Big Idaho Potato Truck to Get High-Tech Revamp

Published online: Sep 08, 2017 Articles Betsy Z. Russell
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The giant, six-ton Idaho potato that tours the country on the back of a semi-truck to promote Idaho’s most famous crop is getting a revamp this year, and by next spring, it might even glow in the dark.

“The potato, it’s six tons, and as it’s traveled, it gets a little road-worn, and cracks develop, just like a real potato,” says Frank Muir, president and CEO of the Idaho Potato Commission (IPC). “Cracks develop in potatoes when they age; they start having shrink issues. Unlike a real potato, we can resurface it.”

After six years on the road, the IPC decided a full replacement was in order this year. By the time the truck heads out on its annual nationwide tour again next spring, the existing potato will be replaced by a new fiberglass model. It’ll be built by the same Weiser couple who designed both the original six-ton model and the “glowtato”—the smaller but still vastly oversized glowing potato that drops from a crane at midnight on New Year’s Eve in Boise.

So, might the new six-ton model also glow from within? Muir says it’s a possibility. First off, the new one will be the same length as the current one—27 feet—but it’ll be a crucial two feet narrower. That’ll exempt it from wide-load restrictions and free it up, for the first time, to travel at night.

Muir says the IPC is hoping the designer can “figure out some creative ways to light it from inside,” but it’ll be made of a much thicker fiberglass than the New Year’s Eve glowtato. If not, it’ll have exterior lighting—so the big spud can be displayed in nighttime parades.

The giant spud on a truck was first developed in 2012 as a one-year promotion of the commission’s 75th anniversary. It quickly caught on, and has been rolling ever since, usually traveling from spring to fall; it’s visited every state but Alaska and Hawaii and has logged 148,000 miles.

A giant sign near the front of the truck appears, from a distance, to say, “IT’S REAL,” suggesting that the truck’s huge payload is actually a real, mind-bogglingly large, Idaho-grown potato.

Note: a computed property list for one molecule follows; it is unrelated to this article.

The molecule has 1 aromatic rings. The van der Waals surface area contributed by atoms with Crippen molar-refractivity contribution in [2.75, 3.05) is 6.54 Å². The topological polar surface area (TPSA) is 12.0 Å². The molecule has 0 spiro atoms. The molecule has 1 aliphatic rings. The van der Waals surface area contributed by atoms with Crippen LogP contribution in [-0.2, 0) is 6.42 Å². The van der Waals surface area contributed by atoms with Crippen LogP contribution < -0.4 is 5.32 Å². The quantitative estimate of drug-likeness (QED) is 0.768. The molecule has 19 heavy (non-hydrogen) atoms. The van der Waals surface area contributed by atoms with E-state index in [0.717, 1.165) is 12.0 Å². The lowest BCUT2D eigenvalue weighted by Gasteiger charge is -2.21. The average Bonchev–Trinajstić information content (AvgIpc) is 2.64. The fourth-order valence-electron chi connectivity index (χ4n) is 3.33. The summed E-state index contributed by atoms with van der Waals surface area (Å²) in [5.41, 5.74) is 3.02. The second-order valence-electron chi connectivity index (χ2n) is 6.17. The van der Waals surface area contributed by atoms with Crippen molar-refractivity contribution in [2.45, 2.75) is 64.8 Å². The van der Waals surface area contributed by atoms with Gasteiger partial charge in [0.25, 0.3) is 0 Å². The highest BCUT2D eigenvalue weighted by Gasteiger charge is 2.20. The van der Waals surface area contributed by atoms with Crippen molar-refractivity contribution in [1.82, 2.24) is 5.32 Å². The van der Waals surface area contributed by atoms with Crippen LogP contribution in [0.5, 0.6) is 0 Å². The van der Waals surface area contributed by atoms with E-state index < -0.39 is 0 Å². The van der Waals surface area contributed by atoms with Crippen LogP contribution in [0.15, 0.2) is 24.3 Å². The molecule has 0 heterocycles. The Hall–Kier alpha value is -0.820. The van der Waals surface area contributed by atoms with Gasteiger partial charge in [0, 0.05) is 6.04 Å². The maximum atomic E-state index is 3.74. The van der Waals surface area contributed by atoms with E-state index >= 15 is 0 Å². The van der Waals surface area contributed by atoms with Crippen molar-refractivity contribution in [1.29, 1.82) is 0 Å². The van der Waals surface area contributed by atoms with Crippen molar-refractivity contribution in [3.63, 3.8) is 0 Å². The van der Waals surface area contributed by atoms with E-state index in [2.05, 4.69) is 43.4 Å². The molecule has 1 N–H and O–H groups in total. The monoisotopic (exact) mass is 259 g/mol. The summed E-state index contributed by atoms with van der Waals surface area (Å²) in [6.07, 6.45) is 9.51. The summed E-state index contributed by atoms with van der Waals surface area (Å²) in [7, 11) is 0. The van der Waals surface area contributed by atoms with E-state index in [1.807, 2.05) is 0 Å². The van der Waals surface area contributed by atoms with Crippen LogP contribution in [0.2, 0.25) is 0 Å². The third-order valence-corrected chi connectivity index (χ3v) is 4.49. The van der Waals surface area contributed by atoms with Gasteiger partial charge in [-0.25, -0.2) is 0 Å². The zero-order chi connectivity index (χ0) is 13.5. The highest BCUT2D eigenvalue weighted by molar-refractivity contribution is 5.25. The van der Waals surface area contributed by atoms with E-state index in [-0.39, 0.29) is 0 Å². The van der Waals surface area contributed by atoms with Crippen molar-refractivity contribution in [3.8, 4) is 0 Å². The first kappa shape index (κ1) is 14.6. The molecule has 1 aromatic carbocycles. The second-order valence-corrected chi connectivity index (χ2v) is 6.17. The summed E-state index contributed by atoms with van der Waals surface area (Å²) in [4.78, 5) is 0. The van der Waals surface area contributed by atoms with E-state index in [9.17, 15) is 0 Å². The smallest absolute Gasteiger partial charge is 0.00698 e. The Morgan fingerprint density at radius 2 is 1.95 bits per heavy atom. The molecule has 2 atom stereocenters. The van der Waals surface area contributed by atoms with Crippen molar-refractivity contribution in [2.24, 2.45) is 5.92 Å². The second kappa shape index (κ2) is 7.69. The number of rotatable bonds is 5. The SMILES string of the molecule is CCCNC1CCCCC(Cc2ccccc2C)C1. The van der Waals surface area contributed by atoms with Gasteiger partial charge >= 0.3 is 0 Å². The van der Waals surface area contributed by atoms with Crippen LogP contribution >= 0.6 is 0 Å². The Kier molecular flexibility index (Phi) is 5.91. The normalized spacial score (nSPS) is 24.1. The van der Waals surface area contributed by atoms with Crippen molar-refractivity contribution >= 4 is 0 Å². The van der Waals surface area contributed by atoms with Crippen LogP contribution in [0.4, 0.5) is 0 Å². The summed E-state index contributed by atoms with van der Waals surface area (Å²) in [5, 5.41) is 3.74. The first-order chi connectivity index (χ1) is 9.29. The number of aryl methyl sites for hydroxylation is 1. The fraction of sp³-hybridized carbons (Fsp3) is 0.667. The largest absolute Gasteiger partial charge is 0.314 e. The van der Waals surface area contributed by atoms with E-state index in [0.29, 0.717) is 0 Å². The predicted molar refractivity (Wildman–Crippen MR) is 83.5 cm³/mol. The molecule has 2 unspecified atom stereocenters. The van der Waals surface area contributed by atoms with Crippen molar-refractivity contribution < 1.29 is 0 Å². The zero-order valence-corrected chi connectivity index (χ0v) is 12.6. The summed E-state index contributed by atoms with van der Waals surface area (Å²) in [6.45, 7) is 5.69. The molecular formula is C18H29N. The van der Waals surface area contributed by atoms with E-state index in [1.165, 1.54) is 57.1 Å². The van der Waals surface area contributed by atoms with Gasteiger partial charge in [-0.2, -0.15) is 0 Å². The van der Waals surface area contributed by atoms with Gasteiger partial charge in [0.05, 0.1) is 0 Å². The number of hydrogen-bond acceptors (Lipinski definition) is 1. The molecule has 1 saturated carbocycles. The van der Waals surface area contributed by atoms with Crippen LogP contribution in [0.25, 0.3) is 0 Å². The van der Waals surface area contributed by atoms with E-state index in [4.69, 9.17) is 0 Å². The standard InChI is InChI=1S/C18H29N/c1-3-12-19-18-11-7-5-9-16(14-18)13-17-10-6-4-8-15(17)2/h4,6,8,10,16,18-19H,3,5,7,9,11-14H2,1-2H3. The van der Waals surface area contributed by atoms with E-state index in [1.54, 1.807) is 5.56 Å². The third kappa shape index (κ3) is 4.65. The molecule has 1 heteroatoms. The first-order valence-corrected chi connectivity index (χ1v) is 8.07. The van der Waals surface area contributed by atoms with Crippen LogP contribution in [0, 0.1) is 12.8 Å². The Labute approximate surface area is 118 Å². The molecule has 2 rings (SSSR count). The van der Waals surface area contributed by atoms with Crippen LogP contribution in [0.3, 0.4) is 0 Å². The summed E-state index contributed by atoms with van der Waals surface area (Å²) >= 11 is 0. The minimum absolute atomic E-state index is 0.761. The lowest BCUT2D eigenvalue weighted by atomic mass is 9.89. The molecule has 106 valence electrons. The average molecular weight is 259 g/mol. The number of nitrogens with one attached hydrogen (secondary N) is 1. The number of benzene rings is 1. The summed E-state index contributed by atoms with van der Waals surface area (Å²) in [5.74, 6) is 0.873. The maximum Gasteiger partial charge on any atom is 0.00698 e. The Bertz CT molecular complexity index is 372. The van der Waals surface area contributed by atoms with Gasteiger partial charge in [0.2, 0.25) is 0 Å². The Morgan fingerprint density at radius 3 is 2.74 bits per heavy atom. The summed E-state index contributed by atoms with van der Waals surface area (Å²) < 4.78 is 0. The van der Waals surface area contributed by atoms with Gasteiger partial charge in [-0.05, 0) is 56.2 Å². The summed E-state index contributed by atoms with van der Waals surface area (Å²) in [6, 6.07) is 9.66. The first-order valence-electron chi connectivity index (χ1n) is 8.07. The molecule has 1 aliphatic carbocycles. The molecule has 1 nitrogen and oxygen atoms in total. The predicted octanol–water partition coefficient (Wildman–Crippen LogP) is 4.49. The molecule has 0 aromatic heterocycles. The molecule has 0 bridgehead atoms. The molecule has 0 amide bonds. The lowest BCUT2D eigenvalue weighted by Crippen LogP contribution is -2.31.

“But if you look at the whole logo, it says, “You’ll know it’s real when you see the seal,” Muir explains. “It’s a double entendre—it’s a real Idaho potato if you see the grown-in-Idaho seal.

“Nobody ever asks wiener mobiles if the wiener is real,” Muir continues. “But it’s funny; they want this potato to be real—and they really believe it could be.”

The giant potato truck travels with a crew of three including the driver, and participates in charitable events and promotions all along its route. Last August, the IPC rented a barge in New York, and the big potato floated out onto the Hudson River and posed with the Statue of Liberty. Major publicity ensued.

The New York Times, Telemundo, all the major TV stations were running the story,” says Muir. “Even the NYPD put out an all-points bulletin to be on the lookout for the six-ton potato running up the Hudson River.”

The IPC’s annual budget for the truck is about $700,000, including the salaries of the three staffers; it usually travels about six months a year. Muir says the replacement potato is expected to cost a few hundred thousand dollars but be much more durable than the current model.

The giant potato truck makes local charitable causes, from Meals on Wheels to veteran recognition to fundraising for a local park, part of its hallmark when it visits a community.

“What I’m always trying to do with our brand is to be good and do good,” says Muir. “And the potato is good—it’s good for you. It’s like the world’s largest multivitamin.”

He quickly ticks off health benefits of potatoes—more potassium than a banana, plentiful vitamin C, complex carbohydrates, and just 100 calories for a medium-sized potato.

“An Idaho potato is certified by the American Heart Association as heart-healthy,” Muir says. “It is a good food; it is a healthy food.”

And the giant potato helps spread the word, he said; with the coming revamp, it’ll keep going indefinitely.

“It’s just one of these iconic, incredible marketing crazy ideas that just came to life,” says Muir.


Source: The Spokesman-Review